By STEFAN OSTRACH, Special Correspondent
EUGENE — A majority of the 1,912 faculty at the University of Oregon (UO) have signed cards requesting union representation by United Academics of the University of Oregon (UA-UO). The union will be affiliated with both the American Federation of Teachers (AFT) and the American Association of University Professors (AAUP).
“I never thought it would happen,” said history professor Daniel Pope, who has been involved in efforts to unionize the faculty in Eugene since the 1970s.
Pope said several factors led to the successful outcome, especially the growing concern among faculty about the “corporatization” of the university.
Workers in manufacturing, transportation, and service industries are all too familiar with the speed-up and growing trend of employers to use contingent workers, temps and/or part-timers who have no job security or benefits. These same trends are eroding working conditions at universities and prompting faculty to organize.
Also, the summary firing of UO President Richard Lariviere by the State Board of Education and Gov. John Kitzhaber earlier this year “showed the powerlessness” of the faculty, Pope said.
UA-UO is seeking certification under Oregon public sector labor law’s card-check provision. It is the largest group to organize under card-check since the law was enacted in 2007. If the Employment Relations Board (ERB) finds that the signed cards represent a majority of the UO faculty, the union will be certified and the university administration will be required to start negotiating a first contract.
However, the collective bargaining process could be delayed if 30 percent of proposed bargaining unit members sign a petition specifically requesting a secret ballot vote. If they do so, the ERB would set a date for an election.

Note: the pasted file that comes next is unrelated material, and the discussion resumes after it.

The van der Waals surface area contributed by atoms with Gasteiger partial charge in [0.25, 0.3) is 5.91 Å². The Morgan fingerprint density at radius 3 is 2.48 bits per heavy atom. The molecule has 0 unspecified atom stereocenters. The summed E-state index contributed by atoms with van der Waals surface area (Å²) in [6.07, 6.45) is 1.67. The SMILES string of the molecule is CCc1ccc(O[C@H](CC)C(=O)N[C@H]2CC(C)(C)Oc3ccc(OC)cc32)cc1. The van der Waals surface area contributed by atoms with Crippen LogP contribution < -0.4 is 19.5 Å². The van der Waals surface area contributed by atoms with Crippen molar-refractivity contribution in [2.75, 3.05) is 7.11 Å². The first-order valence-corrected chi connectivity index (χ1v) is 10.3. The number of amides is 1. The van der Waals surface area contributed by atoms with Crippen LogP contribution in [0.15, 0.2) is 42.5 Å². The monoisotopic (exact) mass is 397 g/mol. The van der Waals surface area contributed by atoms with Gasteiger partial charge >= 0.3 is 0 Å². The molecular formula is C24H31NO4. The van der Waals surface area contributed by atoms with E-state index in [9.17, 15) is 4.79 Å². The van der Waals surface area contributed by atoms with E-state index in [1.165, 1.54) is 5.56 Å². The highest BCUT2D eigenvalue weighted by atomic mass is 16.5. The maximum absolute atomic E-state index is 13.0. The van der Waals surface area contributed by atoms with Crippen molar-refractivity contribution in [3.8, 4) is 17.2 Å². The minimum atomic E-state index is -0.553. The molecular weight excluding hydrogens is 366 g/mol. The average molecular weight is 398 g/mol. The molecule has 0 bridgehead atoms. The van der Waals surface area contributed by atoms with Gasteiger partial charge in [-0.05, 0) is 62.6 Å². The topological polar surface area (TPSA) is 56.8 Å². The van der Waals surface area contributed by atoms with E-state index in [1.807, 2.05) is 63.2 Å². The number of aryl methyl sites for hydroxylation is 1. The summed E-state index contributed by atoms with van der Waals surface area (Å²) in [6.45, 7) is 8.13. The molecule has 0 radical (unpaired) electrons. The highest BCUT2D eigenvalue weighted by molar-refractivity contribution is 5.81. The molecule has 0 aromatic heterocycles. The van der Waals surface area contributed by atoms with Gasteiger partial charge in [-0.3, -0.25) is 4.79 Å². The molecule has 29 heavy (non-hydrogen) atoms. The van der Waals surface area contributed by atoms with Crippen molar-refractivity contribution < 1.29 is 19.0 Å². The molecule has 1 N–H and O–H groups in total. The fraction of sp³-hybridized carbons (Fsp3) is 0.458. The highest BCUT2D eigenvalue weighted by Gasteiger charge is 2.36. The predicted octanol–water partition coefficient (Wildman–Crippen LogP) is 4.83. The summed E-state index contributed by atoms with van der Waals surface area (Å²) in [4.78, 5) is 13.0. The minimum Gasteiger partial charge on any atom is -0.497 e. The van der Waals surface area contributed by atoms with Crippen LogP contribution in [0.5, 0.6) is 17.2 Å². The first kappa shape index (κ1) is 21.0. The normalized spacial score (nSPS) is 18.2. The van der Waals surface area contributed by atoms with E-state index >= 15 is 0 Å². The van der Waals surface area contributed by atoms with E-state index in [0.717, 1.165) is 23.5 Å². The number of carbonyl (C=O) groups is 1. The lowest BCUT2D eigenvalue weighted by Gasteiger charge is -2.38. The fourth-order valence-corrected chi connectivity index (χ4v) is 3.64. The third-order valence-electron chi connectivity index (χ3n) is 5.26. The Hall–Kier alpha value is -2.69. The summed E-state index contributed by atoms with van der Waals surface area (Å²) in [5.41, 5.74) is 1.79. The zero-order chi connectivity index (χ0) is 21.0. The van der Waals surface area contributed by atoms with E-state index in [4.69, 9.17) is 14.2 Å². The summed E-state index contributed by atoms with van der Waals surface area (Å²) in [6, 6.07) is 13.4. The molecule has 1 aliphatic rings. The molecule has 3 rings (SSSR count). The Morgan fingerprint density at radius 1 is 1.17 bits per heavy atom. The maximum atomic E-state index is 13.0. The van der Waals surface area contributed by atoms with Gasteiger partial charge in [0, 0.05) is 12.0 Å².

The university administration also could delay or even derail bargaining by filing an objection to the definition of the bargaining unit. Some observers expect the administration will, but at press time no objections had been filed. [The deadline for objections is April 4.] UPDATED BELOW.
It is unusual — but not unprecedented — to include all faculty in one bargaining unit. If certified, the unit will be composed of tenured, tenure-track, non-tenure track, adjunct, emeritus, library, research, and post-doctoral scholars. Only faculty at the law school would be excluded.
Tenured and tenure-track faculty have much more job security, so they are often thought not to share a community of interest with part-time and temporary teachers. Although UA-UO says it has majority support among each of the faculty groups, its activists much prefer a broader effort including all of the faculty.
Tina Boscha, who has been teaching English composition since 2003 on short-term contracts with no job security, says all faculty share the same interests. “We all perform the mission of the university — teaching, research, and service,” she said. This effort is “not just for non-tenure track — it’s across the board.”